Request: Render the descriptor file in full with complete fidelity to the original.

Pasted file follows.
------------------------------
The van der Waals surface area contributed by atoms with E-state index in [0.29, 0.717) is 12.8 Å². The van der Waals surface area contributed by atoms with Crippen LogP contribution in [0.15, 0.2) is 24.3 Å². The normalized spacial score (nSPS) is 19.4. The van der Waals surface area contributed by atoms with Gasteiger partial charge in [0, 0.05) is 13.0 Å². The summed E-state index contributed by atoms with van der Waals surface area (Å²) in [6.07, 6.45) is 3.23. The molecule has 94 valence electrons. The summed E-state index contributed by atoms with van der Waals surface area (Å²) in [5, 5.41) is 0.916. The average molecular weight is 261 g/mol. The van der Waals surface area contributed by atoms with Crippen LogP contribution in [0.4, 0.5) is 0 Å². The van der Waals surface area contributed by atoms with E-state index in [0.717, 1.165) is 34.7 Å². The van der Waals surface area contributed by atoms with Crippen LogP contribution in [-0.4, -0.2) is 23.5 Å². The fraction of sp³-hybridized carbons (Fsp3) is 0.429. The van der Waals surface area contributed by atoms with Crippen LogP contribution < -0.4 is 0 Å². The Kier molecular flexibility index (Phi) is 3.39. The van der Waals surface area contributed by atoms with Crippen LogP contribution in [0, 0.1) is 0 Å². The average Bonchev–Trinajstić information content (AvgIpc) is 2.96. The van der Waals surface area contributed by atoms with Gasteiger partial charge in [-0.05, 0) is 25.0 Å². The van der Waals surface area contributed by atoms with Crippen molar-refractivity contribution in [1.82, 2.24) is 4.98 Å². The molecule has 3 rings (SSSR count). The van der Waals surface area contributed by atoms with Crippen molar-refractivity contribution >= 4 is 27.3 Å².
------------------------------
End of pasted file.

The van der Waals surface area contributed by atoms with E-state index in [0.29, 0.717) is 12.8 Å². The van der Waals surface area contributed by atoms with Crippen LogP contribution in [0.15, 0.2) is 24.3 Å². The normalized spacial score (nSPS) is 19.4. The van der Waals surface area contributed by atoms with Gasteiger partial charge in [0, 0.05) is 13.0 Å². The summed E-state index contributed by atoms with van der Waals surface area (Å²) in [6.07, 6.45) is 3.23. The molecule has 94 valence electrons. The summed E-state index contributed by atoms with van der Waals surface area (Å²) in [5, 5.41) is 0.916. The average molecular weight is 261 g/mol. The van der Waals surface area contributed by atoms with Crippen LogP contribution in [0.4, 0.5) is 0 Å². The van der Waals surface area contributed by atoms with E-state index in [0.717, 1.165) is 34.7 Å². The van der Waals surface area contributed by atoms with Crippen LogP contribution in [-0.4, -0.2) is 23.5 Å². The fraction of sp³-hybridized carbons (Fsp3) is 0.429. The van der Waals surface area contributed by atoms with Crippen LogP contribution < -0.4 is 0 Å². The Kier molecular flexibility index (Phi) is 3.39. The van der Waals surface area contributed by atoms with Crippen LogP contribution in [0, 0.1) is 0 Å². The average Bonchev–Trinajstić information content (AvgIpc) is 2.96. The van der Waals surface area contributed by atoms with Gasteiger partial charge in [-0.05, 0) is 25.0 Å². The van der Waals surface area contributed by atoms with Crippen molar-refractivity contribution in [1.82, 2.24) is 4.98 Å². The molecule has 3 rings (SSSR count). The van der Waals surface area contributed by atoms with Crippen molar-refractivity contribution >= 4 is 27.3 Å².